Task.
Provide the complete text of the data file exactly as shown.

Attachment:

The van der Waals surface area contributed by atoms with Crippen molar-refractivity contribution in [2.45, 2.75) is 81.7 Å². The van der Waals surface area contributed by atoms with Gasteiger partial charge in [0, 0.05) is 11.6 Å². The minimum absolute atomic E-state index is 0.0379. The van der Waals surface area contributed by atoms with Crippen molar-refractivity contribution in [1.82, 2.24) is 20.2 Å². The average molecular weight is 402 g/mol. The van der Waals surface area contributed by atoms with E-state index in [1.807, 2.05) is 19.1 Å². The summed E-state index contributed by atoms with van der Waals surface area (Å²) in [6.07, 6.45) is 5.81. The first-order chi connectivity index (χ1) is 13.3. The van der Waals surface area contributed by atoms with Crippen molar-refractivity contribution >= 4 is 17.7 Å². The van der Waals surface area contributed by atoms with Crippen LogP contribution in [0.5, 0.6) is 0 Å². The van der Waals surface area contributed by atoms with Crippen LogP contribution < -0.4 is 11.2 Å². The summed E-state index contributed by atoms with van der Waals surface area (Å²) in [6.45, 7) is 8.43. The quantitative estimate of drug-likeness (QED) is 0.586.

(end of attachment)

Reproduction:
The van der Waals surface area contributed by atoms with Crippen molar-refractivity contribution in [2.45, 2.75) is 81.7 Å². The van der Waals surface area contributed by atoms with Gasteiger partial charge in [0, 0.05) is 11.6 Å². The minimum absolute atomic E-state index is 0.0379. The van der Waals surface area contributed by atoms with Crippen molar-refractivity contribution in [1.82, 2.24) is 20.2 Å². The average molecular weight is 402 g/mol. The van der Waals surface area contributed by atoms with E-state index in [1.807, 2.05) is 19.1 Å². The summed E-state index contributed by atoms with van der Waals surface area (Å²) in [6.07, 6.45) is 5.81. The first-order chi connectivity index (χ1) is 13.3. The van der Waals surface area contributed by atoms with Crippen molar-refractivity contribution >= 4 is 17.7 Å². The van der Waals surface area contributed by atoms with Crippen LogP contribution in [0.5, 0.6) is 0 Å². The van der Waals surface area contributed by atoms with Crippen LogP contribution < -0.4 is 11.2 Å². The summed E-state index contributed by atoms with van der Waals surface area (Å²) in [6.45, 7) is 8.43. The quantitative estimate of drug-likeness (QED) is 0.586.